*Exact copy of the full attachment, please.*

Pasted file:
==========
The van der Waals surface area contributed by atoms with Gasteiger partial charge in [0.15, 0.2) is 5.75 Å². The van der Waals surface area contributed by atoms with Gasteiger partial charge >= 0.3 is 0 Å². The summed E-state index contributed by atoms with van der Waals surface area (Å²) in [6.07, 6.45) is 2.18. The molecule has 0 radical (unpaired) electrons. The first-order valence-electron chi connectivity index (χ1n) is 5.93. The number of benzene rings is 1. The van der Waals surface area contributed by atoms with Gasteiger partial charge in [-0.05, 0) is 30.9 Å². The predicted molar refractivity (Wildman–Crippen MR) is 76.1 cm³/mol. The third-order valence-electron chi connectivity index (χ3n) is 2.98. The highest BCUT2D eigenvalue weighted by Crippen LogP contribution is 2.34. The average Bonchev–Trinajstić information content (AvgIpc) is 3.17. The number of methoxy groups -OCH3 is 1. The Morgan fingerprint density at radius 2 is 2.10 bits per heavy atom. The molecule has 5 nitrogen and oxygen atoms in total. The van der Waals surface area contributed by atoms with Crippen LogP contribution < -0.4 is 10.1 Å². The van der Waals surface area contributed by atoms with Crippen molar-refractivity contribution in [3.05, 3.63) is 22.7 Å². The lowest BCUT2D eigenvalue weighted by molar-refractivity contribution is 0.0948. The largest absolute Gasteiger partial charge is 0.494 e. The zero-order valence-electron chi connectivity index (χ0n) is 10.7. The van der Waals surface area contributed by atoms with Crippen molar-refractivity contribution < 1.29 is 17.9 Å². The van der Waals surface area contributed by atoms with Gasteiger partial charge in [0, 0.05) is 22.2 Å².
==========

The van der Waals surface area contributed by atoms with Gasteiger partial charge in [0.15, 0.2) is 5.75 Å². The van der Waals surface area contributed by atoms with Gasteiger partial charge >= 0.3 is 0 Å². The summed E-state index contributed by atoms with van der Waals surface area (Å²) in [6.07, 6.45) is 2.18. The molecule has 0 radical (unpaired) electrons. The first-order valence-electron chi connectivity index (χ1n) is 5.93. The number of benzene rings is 1. The van der Waals surface area contributed by atoms with Gasteiger partial charge in [-0.05, 0) is 30.9 Å². The predicted molar refractivity (Wildman–Crippen MR) is 76.1 cm³/mol. The third-order valence-electron chi connectivity index (χ3n) is 2.98. The highest BCUT2D eigenvalue weighted by Crippen LogP contribution is 2.34. The average Bonchev–Trinajstić information content (AvgIpc) is 3.17. The number of methoxy groups -OCH3 is 1. The Morgan fingerprint density at radius 2 is 2.10 bits per heavy atom. The molecule has 5 nitrogen and oxygen atoms in total. The van der Waals surface area contributed by atoms with Crippen LogP contribution < -0.4 is 10.1 Å². The van der Waals surface area contributed by atoms with Crippen molar-refractivity contribution in [3.05, 3.63) is 22.7 Å². The lowest BCUT2D eigenvalue weighted by molar-refractivity contribution is 0.0948. The largest absolute Gasteiger partial charge is 0.494 e. The zero-order valence-electron chi connectivity index (χ0n) is 10.7. The van der Waals surface area contributed by atoms with Crippen molar-refractivity contribution < 1.29 is 17.9 Å². The van der Waals surface area contributed by atoms with Gasteiger partial charge in [0, 0.05) is 22.2 Å².